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Comic Books, Film
Damien Goodfellow’s first graphic novel, Brian Boru (which is published by The O’Brien Press and costs $24.50), is better for the potential of its creator than the actual content. It’s certainly a decent enough read, but Goodfellow shows more promise than actuality throughout. That’s too bad, but it’s not the worst thing in the world!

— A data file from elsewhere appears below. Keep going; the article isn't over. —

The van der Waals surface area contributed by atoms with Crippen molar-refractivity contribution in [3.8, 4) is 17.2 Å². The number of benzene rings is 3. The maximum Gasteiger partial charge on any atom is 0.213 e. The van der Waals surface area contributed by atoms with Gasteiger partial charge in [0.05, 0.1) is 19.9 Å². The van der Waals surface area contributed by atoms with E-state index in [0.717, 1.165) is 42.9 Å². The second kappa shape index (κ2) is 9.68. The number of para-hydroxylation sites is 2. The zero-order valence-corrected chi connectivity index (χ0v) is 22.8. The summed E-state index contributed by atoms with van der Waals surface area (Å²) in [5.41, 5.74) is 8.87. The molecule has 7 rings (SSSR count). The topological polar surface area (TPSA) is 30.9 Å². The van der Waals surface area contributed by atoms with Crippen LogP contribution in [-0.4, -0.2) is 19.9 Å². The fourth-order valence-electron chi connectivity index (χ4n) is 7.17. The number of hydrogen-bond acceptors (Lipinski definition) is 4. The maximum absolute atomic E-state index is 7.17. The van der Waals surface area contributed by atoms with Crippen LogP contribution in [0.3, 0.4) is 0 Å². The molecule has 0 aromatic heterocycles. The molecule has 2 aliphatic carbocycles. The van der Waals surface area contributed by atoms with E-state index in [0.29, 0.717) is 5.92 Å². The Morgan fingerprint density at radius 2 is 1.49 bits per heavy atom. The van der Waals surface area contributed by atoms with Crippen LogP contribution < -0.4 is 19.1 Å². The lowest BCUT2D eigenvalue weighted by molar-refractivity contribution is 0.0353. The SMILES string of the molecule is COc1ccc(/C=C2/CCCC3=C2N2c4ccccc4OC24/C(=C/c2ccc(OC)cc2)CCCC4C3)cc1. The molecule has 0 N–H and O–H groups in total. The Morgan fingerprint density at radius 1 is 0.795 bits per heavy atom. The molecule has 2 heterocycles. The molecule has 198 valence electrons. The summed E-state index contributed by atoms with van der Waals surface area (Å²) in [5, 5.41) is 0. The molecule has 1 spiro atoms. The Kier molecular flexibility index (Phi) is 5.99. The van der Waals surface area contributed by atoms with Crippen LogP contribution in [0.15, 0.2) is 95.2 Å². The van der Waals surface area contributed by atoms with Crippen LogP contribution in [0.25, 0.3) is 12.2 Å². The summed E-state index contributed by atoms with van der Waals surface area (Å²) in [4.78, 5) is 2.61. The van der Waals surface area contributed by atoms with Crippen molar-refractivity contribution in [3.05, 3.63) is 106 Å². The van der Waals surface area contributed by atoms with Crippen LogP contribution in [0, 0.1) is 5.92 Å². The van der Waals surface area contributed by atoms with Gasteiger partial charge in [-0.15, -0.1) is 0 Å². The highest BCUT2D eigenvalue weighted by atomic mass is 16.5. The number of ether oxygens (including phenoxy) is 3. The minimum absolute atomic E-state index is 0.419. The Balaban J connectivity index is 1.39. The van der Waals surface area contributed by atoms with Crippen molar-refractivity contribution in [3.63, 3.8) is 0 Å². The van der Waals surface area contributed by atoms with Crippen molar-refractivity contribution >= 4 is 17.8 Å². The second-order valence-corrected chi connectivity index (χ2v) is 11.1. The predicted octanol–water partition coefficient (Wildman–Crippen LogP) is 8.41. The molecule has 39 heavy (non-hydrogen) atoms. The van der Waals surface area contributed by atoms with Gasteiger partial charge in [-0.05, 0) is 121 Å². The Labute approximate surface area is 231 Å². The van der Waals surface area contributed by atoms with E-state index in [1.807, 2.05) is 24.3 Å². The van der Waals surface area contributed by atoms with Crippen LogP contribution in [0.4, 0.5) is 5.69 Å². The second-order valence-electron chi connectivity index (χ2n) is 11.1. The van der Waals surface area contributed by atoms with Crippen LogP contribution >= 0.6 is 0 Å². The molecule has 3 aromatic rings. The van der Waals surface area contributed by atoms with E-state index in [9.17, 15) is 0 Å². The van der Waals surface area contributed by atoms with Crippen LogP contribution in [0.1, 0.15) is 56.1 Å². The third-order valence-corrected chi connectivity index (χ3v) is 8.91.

The plot is straightforward enough: Goodfellow traces Brian’s career from AD 968 through Clontarf in 1014. One of the problems of the book, in fact, is that he tries to encompass almost 50 years of history in less than 100 pages, and it’s difficult. He chooses as his point of view character Gormfhlaith, who became Brian’s wife after twice being married to other rulers – she was quite the prize, apparently. She’s an interesting character, because she was opposed to Brian for most of her life and even conspired to force him to battle at Clontarf, where he was killed and his dynasty broken up (his oldest son and grandson were killed as well). She seems like an unsympathetic character, but she does everything to establish a legacy for her son, Sitric. So Goodfellow sets up Gormfhlaith in opposition to the great king but does it quite nicely, because everyone has their reasons for acting the way they do. He also does a nice job not turning this book into a hagiography of Brian – he’s a tiny bit more merciful than everyone around him, but he’s still a 10th-century king, which means he’s often a dick. The only thing that redeems him, really, is his dream of a united Ireland, which dies with him in 1014. Goodfellow does give us some idea of his charisma, his military acumen, and his ability to lead, all of which helped make him High King, but it’s still nice that he doesn’t overpraise Brian as some kind of legend, preferring instead to treat him like a man. Ultimately, though, Goodfellow’s choice of Gormfhlaith as his “main” character means that we don’t really get to see everything about Brian, and we’re left wondering, not how he was able to become a great leader, but how he managed to weld together the various clans of Ireland and keep the country peaceful for 12 years (1002-1014). The lack of focus on Brian means that we don’t really see Brian being king all that much. Goodfellow doesn’t delve enough into Gormfhlaith, either, so the lack of a central character means the book feels far less focused than it could be.